What if, in the event of a destructive nuclear war, the prime minister goes to press the red button and it just doesn't work? 

This was the question raised by Des Browne, a former defence secretary, in an interview witht the Guardian this week. His argument, based on a report from the defence science board of the US Department of Defense, is that the UK's Trident nuclear weapons could be vulnerable to cyberattacks, and therefore rendered useless if hacked. 

Browne called for an "end-to-end" assessment of the system's cybersecurity: 

 The government ... have an obligation to assure parliament that all of the systems of the nuclear deterrent have been assessed end-to-end against cyber attacks to understand possible weak spots and that those weak spots are protected against a high-tier cyber threat. If they are unable to do that then there is no guarantee that we will have a reliable deterrent or the prime minister will be able to use this system when he needs to reach for it.

Is he right? Should we really be worried about Trident's potential cyber weaknesses?

Tangled webs 

The first, crucial thing to note is that Trident is not connected to the "internet" we use every day. Sure, it's connected to the main Ministry of Defence network, but this operates totally independently of the network that you visit Facebook through. In cyber-security terms, this means the network is "air-gapped" - it's isolated from other systems that could be less secure. 

In our minds, Trident is old and needs replacing (the submarines began patrolling in the 1990s), but any strike would be ordered and co-ordinated from Northwood, a military bunker 100m underground which would use the same modern networks as the rest of the MoD. Trident is basically as secure as the rest of the MoD.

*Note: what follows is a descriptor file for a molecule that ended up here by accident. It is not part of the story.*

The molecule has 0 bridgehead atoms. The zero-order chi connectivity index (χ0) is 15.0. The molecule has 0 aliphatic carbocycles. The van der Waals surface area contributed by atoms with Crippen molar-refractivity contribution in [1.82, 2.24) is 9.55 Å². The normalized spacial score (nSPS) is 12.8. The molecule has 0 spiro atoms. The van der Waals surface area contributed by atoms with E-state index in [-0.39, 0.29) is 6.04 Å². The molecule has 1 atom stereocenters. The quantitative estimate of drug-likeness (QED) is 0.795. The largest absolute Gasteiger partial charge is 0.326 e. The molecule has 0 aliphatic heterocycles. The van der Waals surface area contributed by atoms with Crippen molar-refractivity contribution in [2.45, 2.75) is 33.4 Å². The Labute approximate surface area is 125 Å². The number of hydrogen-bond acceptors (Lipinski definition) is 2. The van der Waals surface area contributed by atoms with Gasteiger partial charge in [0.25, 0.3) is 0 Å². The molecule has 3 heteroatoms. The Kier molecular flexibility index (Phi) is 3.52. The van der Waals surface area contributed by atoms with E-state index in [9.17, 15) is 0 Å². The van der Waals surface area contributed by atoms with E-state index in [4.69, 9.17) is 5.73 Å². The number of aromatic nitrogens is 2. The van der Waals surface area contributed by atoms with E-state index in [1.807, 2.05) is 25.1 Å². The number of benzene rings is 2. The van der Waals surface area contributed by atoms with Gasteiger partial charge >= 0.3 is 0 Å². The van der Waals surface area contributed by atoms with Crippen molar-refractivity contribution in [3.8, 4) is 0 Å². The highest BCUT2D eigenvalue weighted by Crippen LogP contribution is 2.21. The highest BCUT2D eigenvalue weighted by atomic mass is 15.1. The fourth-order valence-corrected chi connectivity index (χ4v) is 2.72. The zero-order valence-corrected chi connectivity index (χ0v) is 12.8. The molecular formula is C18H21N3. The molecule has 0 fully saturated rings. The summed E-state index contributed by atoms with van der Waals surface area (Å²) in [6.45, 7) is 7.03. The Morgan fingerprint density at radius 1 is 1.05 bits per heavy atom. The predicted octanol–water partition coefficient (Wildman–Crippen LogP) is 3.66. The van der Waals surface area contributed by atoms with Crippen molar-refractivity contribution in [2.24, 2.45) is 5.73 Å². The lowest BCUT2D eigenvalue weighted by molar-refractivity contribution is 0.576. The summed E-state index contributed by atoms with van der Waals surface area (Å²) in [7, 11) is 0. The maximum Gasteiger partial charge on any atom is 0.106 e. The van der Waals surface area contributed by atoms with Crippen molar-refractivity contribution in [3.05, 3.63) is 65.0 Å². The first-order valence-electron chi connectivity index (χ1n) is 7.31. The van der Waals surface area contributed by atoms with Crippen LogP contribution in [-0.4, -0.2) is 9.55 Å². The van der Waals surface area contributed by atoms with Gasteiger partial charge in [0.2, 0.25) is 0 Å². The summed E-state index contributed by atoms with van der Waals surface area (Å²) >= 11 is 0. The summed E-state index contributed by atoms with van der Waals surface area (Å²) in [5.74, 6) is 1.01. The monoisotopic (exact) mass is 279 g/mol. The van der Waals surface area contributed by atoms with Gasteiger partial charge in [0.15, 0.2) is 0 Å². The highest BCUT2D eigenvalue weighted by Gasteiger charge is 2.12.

What the MoD said

I asked the Ministry of Defence for a statement on Trident's security, and while it obviously can't offer much information about how it all actually works, a spokesperson confirmed that the system is air-gapped and added: 

We wouldn't comment on the detail of our security arrangements for the nuclear deterrent but we can and do safeguard it from all threats including cyber.

What security experts said

Security experts agree that an air-gapped system tends to be more secure than one connected to the internet. Sean Sullivan, a security adviser at F-secure, told Infosecurity magazine that while some hackers have been able to "jump" air-gaps using code, this would cause "interference" at most and a major attack of this kind is still "a long way off". 

Franklin Miller, a former White House defence policy offer, told the Guardian that the original report cited by Browne was actually formulated in response to suggestions that some US defence networks should be connected to the internet. In that case, it actually represents an argument in favour of the type of air-gapped system used by the MoD. 

So... can it be hacked?

The answer is really that any system could be hacked, but a specialised, independent defence network is very, very unlikely to be. If a successful hack did happen, it would likely affect all aspects of defence, not just Trident. That doesn't mean that every effort shouldn't be made to make sure the MoD is using the most secure system possible, but it also means that scaremongering in the context of other, unrelated cybersecurity scares is a little unjustified. 

Barbara Speed is a technology and digital culture writer at the New Statesman and a staff writer at CityMetric.